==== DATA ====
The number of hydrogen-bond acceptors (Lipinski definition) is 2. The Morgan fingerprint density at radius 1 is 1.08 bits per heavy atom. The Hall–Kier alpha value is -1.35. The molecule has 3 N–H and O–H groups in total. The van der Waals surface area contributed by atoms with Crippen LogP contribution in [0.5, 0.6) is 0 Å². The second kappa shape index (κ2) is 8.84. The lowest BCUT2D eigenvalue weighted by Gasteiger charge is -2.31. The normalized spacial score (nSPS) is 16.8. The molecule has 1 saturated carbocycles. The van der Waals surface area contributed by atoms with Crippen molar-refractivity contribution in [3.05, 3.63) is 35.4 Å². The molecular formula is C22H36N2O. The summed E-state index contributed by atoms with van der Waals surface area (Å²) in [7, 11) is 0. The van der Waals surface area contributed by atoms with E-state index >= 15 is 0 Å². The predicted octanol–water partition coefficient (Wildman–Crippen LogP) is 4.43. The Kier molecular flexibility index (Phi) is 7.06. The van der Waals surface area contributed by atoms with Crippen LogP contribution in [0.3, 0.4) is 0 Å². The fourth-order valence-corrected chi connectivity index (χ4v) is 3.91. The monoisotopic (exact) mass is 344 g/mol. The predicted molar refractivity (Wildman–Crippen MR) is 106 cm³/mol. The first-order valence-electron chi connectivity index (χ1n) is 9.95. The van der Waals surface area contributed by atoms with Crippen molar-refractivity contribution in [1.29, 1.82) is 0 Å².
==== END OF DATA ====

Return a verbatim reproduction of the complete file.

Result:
The number of hydrogen-bond acceptors (Lipinski definition) is 2. The Morgan fingerprint density at radius 1 is 1.08 bits per heavy atom. The Hall–Kier alpha value is -1.35. The molecule has 3 N–H and O–H groups in total. The van der Waals surface area contributed by atoms with Crippen LogP contribution in [0.5, 0.6) is 0 Å². The second kappa shape index (κ2) is 8.84. The lowest BCUT2D eigenvalue weighted by Gasteiger charge is -2.31. The normalized spacial score (nSPS) is 16.8. The molecule has 1 saturated carbocycles. The van der Waals surface area contributed by atoms with Crippen molar-refractivity contribution in [3.05, 3.63) is 35.4 Å². The molecular formula is C22H36N2O. The summed E-state index contributed by atoms with van der Waals surface area (Å²) in [7, 11) is 0. The van der Waals surface area contributed by atoms with E-state index >= 15 is 0 Å². The predicted octanol–water partition coefficient (Wildman–Crippen LogP) is 4.43. The Kier molecular flexibility index (Phi) is 7.06. The van der Waals surface area contributed by atoms with Crippen LogP contribution in [0.3, 0.4) is 0 Å². The fourth-order valence-corrected chi connectivity index (χ4v) is 3.91. The monoisotopic (exact) mass is 344 g/mol. The predicted molar refractivity (Wildman–Crippen MR) is 106 cm³/mol. The first-order valence-electron chi connectivity index (χ1n) is 9.95. The van der Waals surface area contributed by atoms with Crippen molar-refractivity contribution in [1.29, 1.82) is 0 Å².